Harlesden teacher wins award for creating a foodbank during the pandemic

Susan Grace has won a social outreach award after creating a foodbank during the pandemic

Susan Grace has won a social outreach award after creating a foodbank during the pandemic - Credit: Newman Catholic College

A Harlesden secondary school teacher has won an award for creating a foodbank and leading its team.

Susan Grace, assistant headteacher at Newman Catholic College, in Harlesden Road, received the Diocese of Westminster’s Secondary School Social Outreach Award at a virtual celebration on June 2.

The range of nominations received included befriending the elderly, supporting the unemployed, visiting refugees, running foodbanks, and serving the homeless.

The all-boys Catholic school promotes an ethos of serving the Common Good, so when staff witnessed how many families were having difficulties buying enough food during the pandemic–some had got into debt waiting for their first payment of Universal Credit, or were asylum seekers with no recourse to public funds – they decided to put their faith into action.

Susan said: “This award is for our team who have been amazing in their commitment to running the foodbank, together we have gone from strength to strength.”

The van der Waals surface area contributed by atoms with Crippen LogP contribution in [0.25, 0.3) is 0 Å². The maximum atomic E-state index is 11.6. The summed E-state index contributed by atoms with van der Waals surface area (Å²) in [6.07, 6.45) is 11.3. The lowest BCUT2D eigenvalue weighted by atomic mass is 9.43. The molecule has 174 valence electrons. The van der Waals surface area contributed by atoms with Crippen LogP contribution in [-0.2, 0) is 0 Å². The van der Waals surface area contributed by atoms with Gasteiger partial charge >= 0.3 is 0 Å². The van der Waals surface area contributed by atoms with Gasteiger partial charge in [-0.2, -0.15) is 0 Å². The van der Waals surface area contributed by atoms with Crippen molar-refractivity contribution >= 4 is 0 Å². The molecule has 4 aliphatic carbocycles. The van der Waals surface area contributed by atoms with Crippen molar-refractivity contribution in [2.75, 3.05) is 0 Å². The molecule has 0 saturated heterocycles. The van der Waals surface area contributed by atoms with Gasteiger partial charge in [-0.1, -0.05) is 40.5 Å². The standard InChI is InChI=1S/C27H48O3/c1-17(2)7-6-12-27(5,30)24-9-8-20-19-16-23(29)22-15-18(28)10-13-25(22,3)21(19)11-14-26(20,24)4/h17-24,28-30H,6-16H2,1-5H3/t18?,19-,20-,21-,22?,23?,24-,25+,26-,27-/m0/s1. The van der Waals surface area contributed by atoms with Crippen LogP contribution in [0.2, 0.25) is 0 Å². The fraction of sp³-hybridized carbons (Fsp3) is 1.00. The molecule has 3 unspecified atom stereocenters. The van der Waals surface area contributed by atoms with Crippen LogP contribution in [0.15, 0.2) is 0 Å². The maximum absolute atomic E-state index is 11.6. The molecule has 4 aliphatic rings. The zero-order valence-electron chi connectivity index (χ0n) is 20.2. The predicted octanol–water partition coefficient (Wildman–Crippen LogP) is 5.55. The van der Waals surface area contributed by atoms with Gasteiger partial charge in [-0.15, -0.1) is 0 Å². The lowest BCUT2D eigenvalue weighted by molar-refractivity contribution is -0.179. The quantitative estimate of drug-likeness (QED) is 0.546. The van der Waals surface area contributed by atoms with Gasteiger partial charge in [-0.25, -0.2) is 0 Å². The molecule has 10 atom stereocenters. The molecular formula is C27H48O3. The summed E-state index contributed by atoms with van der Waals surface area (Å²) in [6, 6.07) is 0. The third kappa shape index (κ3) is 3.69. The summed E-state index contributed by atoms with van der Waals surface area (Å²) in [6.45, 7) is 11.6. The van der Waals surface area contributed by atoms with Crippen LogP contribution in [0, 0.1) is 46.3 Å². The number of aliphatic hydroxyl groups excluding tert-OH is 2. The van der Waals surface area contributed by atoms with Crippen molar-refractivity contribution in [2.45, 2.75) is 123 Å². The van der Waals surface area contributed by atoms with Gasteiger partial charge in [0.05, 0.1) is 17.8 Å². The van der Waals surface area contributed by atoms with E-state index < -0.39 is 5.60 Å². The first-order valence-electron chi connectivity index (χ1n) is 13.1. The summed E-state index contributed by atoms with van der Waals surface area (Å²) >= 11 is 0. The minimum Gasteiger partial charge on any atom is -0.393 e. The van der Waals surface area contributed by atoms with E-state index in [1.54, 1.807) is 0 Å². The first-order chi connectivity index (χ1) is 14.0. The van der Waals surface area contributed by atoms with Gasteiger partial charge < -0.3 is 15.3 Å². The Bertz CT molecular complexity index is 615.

Susan Grace

Susan Grace - Credit: NCC

She organised a team of teachers, support staff and students, and set up a foodbank.

With the support of Caritas Westminster and the construction company Wates, the service has grown and is now housed in a port-a-cabin, from where the team serves 15-20 families each week.

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They were able to support a Syrian refugee family living in a single hotel room in Wembley, who had no money and no recourse to public funds, by giving them bags of food that did not need to be cooked or refrigerated.

The team has given up time during holidays to ensure the foodbank could keep running, and involved students from the older years of the school who gained confidence in social skills and experience in dealing with clients.

NCC headteacher, Danny Coyle, said: “The team responded to need, because every person in our school community has a right to a positive life and to the material and spiritual support required to live a truly human existence.

"They have supported our Harlesden community come rain or shine since the start of the first lockdown. It gives testimony to the school's commitment to the Common Good and our collective determination to support as many people as possible.”